Although the COVID-19 pandemic continues to wreak havoc around the world, especially in Latin America, economic activity is beginning to recover. And that means increased oil consumption. Asia and the United States are demanding more and more oil and the recovery is being more intense than expected. In view of this rebalancing of the market, OPEC+, the alliance formed by OPEC member countries and ten independent producers, has announced that it will ease the historic production cut as of August 1st this Wednesday during a virtual meeting. From that date onwards, they will withdraw 8.1 million barrels per day (mbd) instead of the 9.7 million (mbd) they have been withdrawing up to now.
"I believe that the major difficulties linked to the fall in world demand are now behind us," said Alexander Novak, Russia's energy minister. "We see encouraging signs of improvement. Economies around the world are opening up, although it is a gradual and cautious process, and there may be partial localised closures in some places," said Abdelaziz bin Salman, Saudi Arabia's energy minister.
This is not a change in the organization's plans, as a roadmap had been agreed to smooth out the historic cutback launched on 1 May as demand began to recover. In the second phase of the plan, the cut was to be reduced to 7.7 million barrels, although Bin Salman himself said that this figure could actually be around 8.1 million barrels, as some countries that did not implement the cuts in May and June will now do so to a greater extent, to help the common effort to reduce supply.
However, the Saudi Arabian minister explained that the exact figure "will be known in early August". This means that an increase in supplies of up to 1.6 mbd is expected for that month, which would reach two mbd between September and the end of the year. In the following 16 months, the total cut will be reduced to 5.8 mbd.
"OPEC has every reason to end the period of ultra-intensive cuts, as oil markets are reacting much faster than expected to excess supply. The global recovery is being very strong in Asia and the United States," Michel Salden, head of Commodities at Vontobel Asset Management, said in a client analysis sent to the media on Thursday. OPEC production cuts, in addition to involuntary closures in non-OPEC countries (such as Canada, the United States and Brazil), have helped cushion the global demand deficit in the second quarter.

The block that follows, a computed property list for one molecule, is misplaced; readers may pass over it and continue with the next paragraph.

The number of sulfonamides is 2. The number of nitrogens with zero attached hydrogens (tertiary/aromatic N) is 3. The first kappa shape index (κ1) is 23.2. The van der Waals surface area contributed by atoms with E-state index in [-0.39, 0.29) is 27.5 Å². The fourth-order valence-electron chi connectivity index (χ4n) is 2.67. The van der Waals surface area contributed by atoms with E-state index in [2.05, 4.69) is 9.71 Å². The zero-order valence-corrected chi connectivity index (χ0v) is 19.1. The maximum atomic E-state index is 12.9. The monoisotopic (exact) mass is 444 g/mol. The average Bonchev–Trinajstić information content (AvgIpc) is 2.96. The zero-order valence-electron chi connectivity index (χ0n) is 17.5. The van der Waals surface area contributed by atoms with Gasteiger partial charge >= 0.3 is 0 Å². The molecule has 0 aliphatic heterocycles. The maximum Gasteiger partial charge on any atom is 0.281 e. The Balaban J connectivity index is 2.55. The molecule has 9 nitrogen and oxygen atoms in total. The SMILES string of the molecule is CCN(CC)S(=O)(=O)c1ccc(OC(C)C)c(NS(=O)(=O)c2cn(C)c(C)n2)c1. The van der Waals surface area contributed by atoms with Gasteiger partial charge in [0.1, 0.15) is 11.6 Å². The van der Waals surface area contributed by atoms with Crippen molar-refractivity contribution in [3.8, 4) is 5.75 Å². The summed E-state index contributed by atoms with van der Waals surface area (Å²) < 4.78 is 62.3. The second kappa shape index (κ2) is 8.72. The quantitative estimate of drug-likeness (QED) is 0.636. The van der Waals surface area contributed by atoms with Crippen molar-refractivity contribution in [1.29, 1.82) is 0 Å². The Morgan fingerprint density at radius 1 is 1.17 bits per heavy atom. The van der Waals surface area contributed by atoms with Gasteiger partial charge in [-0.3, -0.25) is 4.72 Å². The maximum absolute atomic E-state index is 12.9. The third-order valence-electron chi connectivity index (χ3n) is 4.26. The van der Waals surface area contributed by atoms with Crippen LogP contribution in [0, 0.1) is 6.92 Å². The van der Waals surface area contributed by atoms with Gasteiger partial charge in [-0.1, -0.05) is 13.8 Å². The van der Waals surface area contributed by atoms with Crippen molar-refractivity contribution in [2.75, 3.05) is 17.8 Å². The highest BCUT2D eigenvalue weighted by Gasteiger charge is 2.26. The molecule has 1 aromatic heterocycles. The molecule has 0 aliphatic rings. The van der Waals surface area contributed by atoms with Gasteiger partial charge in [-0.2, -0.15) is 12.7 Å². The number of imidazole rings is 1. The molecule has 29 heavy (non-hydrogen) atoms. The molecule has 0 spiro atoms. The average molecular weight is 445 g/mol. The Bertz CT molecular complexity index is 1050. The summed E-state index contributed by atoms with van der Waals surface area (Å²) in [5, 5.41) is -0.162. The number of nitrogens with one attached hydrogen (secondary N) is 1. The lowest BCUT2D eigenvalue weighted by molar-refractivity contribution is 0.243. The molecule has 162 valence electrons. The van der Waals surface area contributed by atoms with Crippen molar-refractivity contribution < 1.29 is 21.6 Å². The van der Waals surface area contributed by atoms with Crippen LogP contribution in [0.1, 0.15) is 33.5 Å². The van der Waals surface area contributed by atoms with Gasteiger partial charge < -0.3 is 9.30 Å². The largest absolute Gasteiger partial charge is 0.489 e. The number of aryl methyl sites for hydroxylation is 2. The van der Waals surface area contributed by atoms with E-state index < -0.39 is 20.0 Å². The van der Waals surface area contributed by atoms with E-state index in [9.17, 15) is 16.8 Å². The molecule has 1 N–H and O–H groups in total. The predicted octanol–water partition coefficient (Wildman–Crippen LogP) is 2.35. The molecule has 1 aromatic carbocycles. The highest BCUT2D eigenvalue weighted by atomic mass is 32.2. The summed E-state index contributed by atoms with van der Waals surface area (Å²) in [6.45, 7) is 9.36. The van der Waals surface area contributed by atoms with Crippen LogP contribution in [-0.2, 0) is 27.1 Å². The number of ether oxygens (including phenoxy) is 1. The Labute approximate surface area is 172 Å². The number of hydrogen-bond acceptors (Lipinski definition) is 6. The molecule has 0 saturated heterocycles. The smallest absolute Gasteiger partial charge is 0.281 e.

The oil association's energy ministers have stressed that the measure should not put downward pressure on barrel prices, which, although they have recovered from the lows to which they fell in April, are now above $43, far from satisfactory for producers. In this context, they have stressed that the increase in supply will hardly be exported, as most of it will be absorbed by the growth in domestic demand in producing countries.
"The oil markets will suffer a great lack of investment in 2021, as the big Western oil companies are disinvesting. Only Exxon and Total are keeping their production capacity stable, while their European rivals are reallocating investment from oil production to gas and renewable energies," explained Michel Salden, head of Commodities at Vontobel Asset Management consultancy.
The committee that met on Thursday, in charge of monitoring internal discipline, has assured that compliance with the cuts was 107% in June, although not all countries respected their commitments equally. Those that do not must not only adhere to the established quotas, but also withdraw what they have produced in excess. According to various sources consulted by the agency Efe, this may mean an additional reduction of more than 800,000 mdb in the next two months.
From the beginning, the commitment to limit production is more flexible for Venezuela, Iran and Libya, due to the involuntary falls that their oil activities suffer for various reasons (sanctions, economic crisis, armed conflict). Since July 1, Mexico has also been left out, which did participate in the cutback in May and June, as confirmed by the Algerian Minister of Energy and current OPEC president, Abdelmadjid Attar.